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Apple's tough sapphire screen may be reserved for a premium iPhone 6

Apple's tough sapphire screen may be reserved for a premium iPhone 6
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Apple could be lining up special versions of the two rumoured iPhone 6 models for sapphire screens, as the high-cost material looks to push the firm's premium banding to the max.

The Wall Street Journal says that "people familiar with the matter" revealed the Cupertino firm is currently deciding whether or not to reserve the tough-as-diamonds material for premium variants due to launch in September.

The main reason for the indecision seems to be surrounding the increased cost - the report estimates a Sapphire screen costs about $16 (around £9, AU$17), while a sheet of Gorilla Glass comes out at just $3 (around £1, AU$3).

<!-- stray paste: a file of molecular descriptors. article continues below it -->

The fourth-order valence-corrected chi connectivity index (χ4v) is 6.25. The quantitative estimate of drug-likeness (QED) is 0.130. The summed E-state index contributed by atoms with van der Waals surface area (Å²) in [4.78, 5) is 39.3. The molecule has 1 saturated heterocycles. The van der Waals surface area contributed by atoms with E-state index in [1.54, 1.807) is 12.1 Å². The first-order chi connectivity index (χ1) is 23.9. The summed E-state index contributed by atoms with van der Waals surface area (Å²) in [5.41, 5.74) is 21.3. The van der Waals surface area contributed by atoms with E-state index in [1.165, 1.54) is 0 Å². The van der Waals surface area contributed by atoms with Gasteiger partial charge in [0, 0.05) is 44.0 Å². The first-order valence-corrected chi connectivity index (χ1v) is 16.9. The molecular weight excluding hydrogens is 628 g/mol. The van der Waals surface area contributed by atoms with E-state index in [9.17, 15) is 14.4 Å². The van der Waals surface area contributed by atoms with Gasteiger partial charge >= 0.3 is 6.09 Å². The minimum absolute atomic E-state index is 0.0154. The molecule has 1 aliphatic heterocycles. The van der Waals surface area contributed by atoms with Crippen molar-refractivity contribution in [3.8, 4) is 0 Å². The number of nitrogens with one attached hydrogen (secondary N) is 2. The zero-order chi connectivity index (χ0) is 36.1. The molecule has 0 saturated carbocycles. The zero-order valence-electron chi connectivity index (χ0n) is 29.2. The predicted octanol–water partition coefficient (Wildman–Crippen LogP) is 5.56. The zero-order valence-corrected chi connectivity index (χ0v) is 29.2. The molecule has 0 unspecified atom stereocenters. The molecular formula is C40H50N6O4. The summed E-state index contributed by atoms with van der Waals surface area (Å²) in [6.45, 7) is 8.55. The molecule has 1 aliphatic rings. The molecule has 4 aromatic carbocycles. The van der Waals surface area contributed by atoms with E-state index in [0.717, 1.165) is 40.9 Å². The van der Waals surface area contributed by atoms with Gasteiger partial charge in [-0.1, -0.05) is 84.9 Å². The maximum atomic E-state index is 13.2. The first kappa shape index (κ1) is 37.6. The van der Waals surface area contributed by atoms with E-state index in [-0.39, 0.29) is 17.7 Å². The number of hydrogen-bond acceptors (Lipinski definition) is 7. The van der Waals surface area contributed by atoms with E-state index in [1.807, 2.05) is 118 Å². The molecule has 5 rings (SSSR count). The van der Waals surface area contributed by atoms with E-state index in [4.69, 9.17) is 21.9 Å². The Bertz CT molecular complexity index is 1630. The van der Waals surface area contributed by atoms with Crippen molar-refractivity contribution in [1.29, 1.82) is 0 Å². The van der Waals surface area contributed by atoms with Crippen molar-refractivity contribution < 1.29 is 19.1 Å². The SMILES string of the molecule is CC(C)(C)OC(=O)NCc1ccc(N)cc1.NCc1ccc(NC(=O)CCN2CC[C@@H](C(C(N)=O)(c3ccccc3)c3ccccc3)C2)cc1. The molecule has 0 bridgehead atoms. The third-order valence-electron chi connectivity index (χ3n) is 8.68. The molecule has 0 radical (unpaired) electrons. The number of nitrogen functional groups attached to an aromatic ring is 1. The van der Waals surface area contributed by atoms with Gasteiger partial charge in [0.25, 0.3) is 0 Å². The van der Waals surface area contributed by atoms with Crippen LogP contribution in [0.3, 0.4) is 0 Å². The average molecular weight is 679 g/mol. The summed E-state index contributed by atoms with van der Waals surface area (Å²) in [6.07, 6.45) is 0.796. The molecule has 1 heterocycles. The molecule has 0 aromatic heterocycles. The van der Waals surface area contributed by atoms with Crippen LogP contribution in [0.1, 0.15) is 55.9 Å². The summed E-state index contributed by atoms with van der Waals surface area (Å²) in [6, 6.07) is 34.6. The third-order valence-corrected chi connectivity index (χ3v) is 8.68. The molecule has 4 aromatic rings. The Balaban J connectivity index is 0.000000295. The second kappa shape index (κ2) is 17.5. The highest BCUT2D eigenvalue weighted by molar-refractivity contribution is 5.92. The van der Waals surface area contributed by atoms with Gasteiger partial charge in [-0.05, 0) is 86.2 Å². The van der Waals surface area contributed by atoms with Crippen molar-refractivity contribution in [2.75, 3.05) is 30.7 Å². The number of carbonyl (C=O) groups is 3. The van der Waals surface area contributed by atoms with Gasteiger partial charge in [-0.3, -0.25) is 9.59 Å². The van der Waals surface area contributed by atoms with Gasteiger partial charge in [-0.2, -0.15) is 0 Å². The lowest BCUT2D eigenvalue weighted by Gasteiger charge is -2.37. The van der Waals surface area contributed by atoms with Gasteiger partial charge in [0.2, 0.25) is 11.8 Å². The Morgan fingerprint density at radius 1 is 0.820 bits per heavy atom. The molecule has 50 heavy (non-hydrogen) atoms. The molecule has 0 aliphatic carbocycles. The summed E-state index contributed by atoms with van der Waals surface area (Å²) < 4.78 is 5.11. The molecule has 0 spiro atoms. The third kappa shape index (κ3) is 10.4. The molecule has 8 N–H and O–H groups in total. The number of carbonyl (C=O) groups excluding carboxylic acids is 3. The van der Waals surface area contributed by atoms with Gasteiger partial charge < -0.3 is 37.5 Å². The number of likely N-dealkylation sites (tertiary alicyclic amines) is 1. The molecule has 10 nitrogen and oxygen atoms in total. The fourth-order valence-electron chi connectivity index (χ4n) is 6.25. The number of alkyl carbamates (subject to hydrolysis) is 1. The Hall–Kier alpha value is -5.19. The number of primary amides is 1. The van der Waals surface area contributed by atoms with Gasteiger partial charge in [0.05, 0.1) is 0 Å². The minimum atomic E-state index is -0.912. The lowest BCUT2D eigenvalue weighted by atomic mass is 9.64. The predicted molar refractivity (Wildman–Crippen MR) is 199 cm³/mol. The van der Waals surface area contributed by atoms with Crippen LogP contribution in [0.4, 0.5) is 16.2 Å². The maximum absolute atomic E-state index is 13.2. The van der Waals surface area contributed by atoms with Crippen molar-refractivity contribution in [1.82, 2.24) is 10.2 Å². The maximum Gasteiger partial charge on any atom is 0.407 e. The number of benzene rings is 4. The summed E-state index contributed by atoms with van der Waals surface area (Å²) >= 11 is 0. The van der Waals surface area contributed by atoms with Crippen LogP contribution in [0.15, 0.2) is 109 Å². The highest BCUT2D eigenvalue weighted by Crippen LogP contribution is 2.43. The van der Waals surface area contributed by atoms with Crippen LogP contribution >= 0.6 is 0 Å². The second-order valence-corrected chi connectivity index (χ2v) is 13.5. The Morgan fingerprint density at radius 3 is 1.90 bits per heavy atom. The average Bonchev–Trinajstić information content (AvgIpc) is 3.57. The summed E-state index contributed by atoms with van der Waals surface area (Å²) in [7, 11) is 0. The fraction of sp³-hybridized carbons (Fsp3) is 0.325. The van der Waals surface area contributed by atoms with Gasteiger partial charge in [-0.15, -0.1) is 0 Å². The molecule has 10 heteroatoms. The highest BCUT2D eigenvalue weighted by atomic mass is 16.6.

This could potentially push the price of the new iPhone 6 up above the current cost of the iPhone 5S, so splitting out the variants between a more costly premium model and a non-sapphire toting standard option does make some sense.

That said, having multiple variants of the same handset is a very un-Apple thing to do, so we'd be surprised if this was the way the firm decided to go with the iPhone 6.

Sapphire for sure

Questions over whether sapphire crystal glass would be used at all have been raised with some suggesting Apple won't bother, but according to the WSJ this isn't the case.

It claims that sapphire screens for not only the new iPhone 6, but apparently the much rumoured iWatch too, will roll off production lines by the end of August.

The iPhone 6 launch date is currently being touted as September 9, so there's hopefully less than a month to wait to find out which way Apple will go.

John joined TechRadar over a decade ago as Staff Writer for Phones, and over the years has built up a vast knowledge of the tech industry. He's interviewed CEOs from some of the world's biggest tech firms, visited their HQs and has appeared on live TV and radio, including Sky News, BBC News, BBC World News, Al Jazeera, LBC and BBC Radio 4. Originally specializing in phones, tablets and wearables, John is now TechRadar's resident automotive expert, reviewing the latest and greatest EVs and PHEVs on the market. John also looks after the day-to-day running of the site.